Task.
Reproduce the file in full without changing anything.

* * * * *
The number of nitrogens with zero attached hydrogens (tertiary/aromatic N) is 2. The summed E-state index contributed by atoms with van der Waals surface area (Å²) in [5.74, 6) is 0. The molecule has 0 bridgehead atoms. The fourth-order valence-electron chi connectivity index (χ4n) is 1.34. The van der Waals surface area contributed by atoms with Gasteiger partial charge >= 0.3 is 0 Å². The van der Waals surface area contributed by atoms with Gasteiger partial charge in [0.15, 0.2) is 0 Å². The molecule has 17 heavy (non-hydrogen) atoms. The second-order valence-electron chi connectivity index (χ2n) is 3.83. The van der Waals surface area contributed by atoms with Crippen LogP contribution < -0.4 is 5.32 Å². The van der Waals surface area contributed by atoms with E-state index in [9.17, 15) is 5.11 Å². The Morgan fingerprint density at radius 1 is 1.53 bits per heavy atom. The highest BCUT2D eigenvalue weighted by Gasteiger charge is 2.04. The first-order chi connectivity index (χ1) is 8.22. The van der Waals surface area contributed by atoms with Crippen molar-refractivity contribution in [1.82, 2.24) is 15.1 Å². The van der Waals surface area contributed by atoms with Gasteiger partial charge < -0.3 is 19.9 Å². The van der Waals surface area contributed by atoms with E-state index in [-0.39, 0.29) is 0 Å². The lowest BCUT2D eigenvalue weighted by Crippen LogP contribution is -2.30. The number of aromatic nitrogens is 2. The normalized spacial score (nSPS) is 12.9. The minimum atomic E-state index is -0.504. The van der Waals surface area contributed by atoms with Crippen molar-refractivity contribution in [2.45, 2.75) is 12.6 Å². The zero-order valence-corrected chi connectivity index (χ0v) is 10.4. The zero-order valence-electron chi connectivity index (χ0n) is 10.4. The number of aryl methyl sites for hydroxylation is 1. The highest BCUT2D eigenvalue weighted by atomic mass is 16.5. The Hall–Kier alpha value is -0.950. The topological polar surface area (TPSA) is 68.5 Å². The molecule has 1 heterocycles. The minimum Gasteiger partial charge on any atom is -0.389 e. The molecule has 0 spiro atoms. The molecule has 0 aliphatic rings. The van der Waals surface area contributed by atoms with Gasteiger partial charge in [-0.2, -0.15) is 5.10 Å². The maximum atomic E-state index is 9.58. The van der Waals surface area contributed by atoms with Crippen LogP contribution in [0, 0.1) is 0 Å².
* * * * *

The number of nitrogens with zero attached hydrogens (tertiary/aromatic N) is 2. The summed E-state index contributed by atoms with van der Waals surface area (Å²) in [5.74, 6) is 0. The molecule has 0 bridgehead atoms. The fourth-order valence-electron chi connectivity index (χ4n) is 1.34. The van der Waals surface area contributed by atoms with Gasteiger partial charge >= 0.3 is 0 Å². The van der Waals surface area contributed by atoms with Gasteiger partial charge in [0.15, 0.2) is 0 Å². The molecule has 17 heavy (non-hydrogen) atoms. The second-order valence-electron chi connectivity index (χ2n) is 3.83. The van der Waals surface area contributed by atoms with Crippen LogP contribution < -0.4 is 5.32 Å². The van der Waals surface area contributed by atoms with E-state index in [9.17, 15) is 5.11 Å². The Morgan fingerprint density at radius 1 is 1.53 bits per heavy atom. The highest BCUT2D eigenvalue weighted by Gasteiger charge is 2.04. The first-order chi connectivity index (χ1) is 8.22. The van der Waals surface area contributed by atoms with Crippen molar-refractivity contribution in [1.82, 2.24) is 15.1 Å². The van der Waals surface area contributed by atoms with Gasteiger partial charge < -0.3 is 19.9 Å². The van der Waals surface area contributed by atoms with E-state index in [-0.39, 0.29) is 0 Å². The lowest BCUT2D eigenvalue weighted by Crippen LogP contribution is -2.30. The number of aromatic nitrogens is 2. The normalized spacial score (nSPS) is 12.9. The minimum atomic E-state index is -0.504. The van der Waals surface area contributed by atoms with Crippen molar-refractivity contribution in [2.45, 2.75) is 12.6 Å². The zero-order valence-corrected chi connectivity index (χ0v) is 10.4. The zero-order valence-electron chi connectivity index (χ0n) is 10.4. The number of aryl methyl sites for hydroxylation is 1. The highest BCUT2D eigenvalue weighted by atomic mass is 16.5. The Hall–Kier alpha value is -0.950. The topological polar surface area (TPSA) is 68.5 Å². The molecule has 1 heterocycles. The minimum Gasteiger partial charge on any atom is -0.389 e. The molecule has 0 spiro atoms. The molecule has 0 aliphatic rings. The van der Waals surface area contributed by atoms with Gasteiger partial charge in [-0.2, -0.15) is 5.10 Å². The maximum atomic E-state index is 9.58. The van der Waals surface area contributed by atoms with Crippen LogP contribution in [0, 0.1) is 0 Å².